By JEFF PICKELL
(Before I begin this week’s column, I should tell you that, when I was interviewing for my job here at the Observer, David suggested his second email to me that I might have a tendency toward wordiness. This was after I sent him a way-too-long 4,000 word description of my anthropology minor that I could’ve easily cut down to a way-too-long 2,000 word description.
And he was right. I am the king of wordiness. But, of late I’ve been trying to cut back on my logorrhea. (To make this column suitable for public consumption, I should pass on that logorrhea is, to paraphrase Webster, pathologically excessive wordiness.
In fact, it’s not rare that I see “make suitable for public consumption” next to one of my 50-word single sentence paragraphs. In fact, it’s not rare for Colleen and Kim to cross out “in fact” when it appears in my rough drafts. In fact, they insist I remove the phrase from my lexicon.
A lexicon, by the way, is basically one’s vocabulary.
“Why didn’t he just use the word ‘vocabulary’ in the first place?” I’m sure you’re asking.
You see, as a trained English major, it’s not my job to say what I actually mean. It’s not my job to say anything, in fact. That’s the secret of the academic study of literature—professors get paid to produce articles about nothing that nobody reads and they rear their students to do the same.
The problem is, there aren’t enough professorships to go around, so most English majors end up at small town newspapers writing articles that make editors slap their heads in frustration and wonder why they got into the business in the first place.
But you have to give me credit; I’ve come a long way. For proof, here’s a passage I wrote in college about a character in Faulkner’s Absalom! Absalom!:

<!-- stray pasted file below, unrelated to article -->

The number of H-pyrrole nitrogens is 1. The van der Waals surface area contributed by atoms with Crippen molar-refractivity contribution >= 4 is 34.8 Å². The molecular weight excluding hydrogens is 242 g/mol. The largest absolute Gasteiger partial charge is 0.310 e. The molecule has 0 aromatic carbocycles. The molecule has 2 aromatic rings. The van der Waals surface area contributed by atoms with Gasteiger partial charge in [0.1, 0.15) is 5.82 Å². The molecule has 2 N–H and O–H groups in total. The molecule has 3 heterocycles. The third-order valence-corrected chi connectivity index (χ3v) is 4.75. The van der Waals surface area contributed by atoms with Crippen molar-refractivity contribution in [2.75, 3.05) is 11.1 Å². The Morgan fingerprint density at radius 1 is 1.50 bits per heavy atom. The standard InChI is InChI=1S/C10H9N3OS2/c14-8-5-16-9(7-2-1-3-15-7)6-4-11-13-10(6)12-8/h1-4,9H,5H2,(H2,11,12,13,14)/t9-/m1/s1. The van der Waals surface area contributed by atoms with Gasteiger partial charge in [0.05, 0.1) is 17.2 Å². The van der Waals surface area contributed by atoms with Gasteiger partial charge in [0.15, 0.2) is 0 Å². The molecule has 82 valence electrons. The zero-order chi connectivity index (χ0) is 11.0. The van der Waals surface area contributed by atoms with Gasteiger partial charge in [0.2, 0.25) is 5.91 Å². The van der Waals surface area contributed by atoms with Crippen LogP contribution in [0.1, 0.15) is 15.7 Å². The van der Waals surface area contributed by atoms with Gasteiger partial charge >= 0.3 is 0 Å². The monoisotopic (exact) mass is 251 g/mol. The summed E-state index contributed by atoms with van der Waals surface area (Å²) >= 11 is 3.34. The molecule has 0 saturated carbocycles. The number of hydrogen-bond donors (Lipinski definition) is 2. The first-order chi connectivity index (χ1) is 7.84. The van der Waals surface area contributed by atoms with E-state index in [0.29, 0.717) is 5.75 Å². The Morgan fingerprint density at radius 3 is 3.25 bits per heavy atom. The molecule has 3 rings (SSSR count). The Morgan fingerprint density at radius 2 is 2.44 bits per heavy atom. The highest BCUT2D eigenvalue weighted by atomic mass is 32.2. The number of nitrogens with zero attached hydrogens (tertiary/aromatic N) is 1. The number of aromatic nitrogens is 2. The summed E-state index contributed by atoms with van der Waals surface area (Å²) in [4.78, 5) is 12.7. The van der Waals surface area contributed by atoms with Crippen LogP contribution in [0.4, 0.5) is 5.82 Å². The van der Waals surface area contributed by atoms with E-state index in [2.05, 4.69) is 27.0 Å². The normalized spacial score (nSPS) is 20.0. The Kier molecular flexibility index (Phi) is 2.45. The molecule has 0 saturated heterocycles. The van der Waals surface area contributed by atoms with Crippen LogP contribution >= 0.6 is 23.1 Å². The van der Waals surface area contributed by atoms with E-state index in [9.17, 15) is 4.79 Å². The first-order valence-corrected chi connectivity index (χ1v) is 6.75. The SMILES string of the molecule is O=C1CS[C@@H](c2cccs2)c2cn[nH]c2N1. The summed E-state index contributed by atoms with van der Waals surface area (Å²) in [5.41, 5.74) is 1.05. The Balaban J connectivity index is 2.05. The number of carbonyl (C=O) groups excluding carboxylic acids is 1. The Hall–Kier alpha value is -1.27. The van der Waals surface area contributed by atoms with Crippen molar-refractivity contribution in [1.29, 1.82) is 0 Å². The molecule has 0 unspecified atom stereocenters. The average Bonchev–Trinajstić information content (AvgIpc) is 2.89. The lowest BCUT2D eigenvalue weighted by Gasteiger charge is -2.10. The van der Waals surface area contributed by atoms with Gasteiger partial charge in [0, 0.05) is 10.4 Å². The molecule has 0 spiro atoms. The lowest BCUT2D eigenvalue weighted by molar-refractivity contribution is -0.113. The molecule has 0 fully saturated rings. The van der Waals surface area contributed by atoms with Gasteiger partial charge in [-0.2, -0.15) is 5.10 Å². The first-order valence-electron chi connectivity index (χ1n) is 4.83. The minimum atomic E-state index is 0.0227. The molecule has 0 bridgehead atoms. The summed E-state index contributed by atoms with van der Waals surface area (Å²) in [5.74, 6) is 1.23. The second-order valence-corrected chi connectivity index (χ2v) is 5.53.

“Though slavery has been abolished, Wash, the white man, still unconsciously perpetuates the master-slave, superior-inferior, relationship established before the advent of the war. And he does this, apparently, for no other reason than that he might restore the master, who currently is no greater or richer than he, back to the position he would have before the fall of slavery, and thus further subordinate himself.”
My professor responded to my painstakingly-formulated nonsensical claim with a margin note to the effect of “not really.” To this day, I don’t know whether he was agreeing or disagreeing with me. He also remarked that the paper was “well-written” and either “neatly argued” or “nerdly” argued—I can’t really read his handwriting. But I got an A-minus, which I think is pretty good for a paper on a 300-page book that only has four sentences.
Over the 40 hours I spent writing it, about 50,000 children died in Africa.
But who wants to be a spoilsport and bring all that nastiness up when we could be writing papers about Joyce’s Finnegans Wake, which asks the profound question: “Roguenaar Loudbrags, that soddy old samph! How high is vuile, var?”
James Joyce’s three novels—A Portrait of the Artist as a Young Man, Ulysses, and Finnegans Wake—are now regarded as three huge acts of charity. They have created jobs for thousands upon thousands of English professors who otherwise would have to engage in worthwhile behavior for a living.
Am I coming off as a tad hostile toward academic English studies? Good. There are useful kinds of writing. Journalism is useful. Book and movie reviews are useful. Novels and short stories are useful. But writing about what a book is about, often in such haughty and archaic prose that the writing itself is indecipherable? Please.
After all, in his Imaginations, William Carlos Williams wrote, “Prose, relieved of extraneous, unrelated values must return to its only purpose; to clarity to enlighten the understanding.”
It’s a journalist’s job to clarity to enlighten the understanding—I just didn’t get it when I started here. I was still stuck in my illusory microcosm of literary cosmopolitanism, preoccupied with pastoral hyperbole, wandering amongst the disjunct adverbial clauses that lolled, withering forth, as a seaflower, pale as a child’s belly, in the vast and gelatin ocean of my imagination.
Which is to say, I was still obsessed with high falutin’ words and stupid gimmicks. Anyway, on with the column.))
I hate Ben Affleck.– June 28, 2006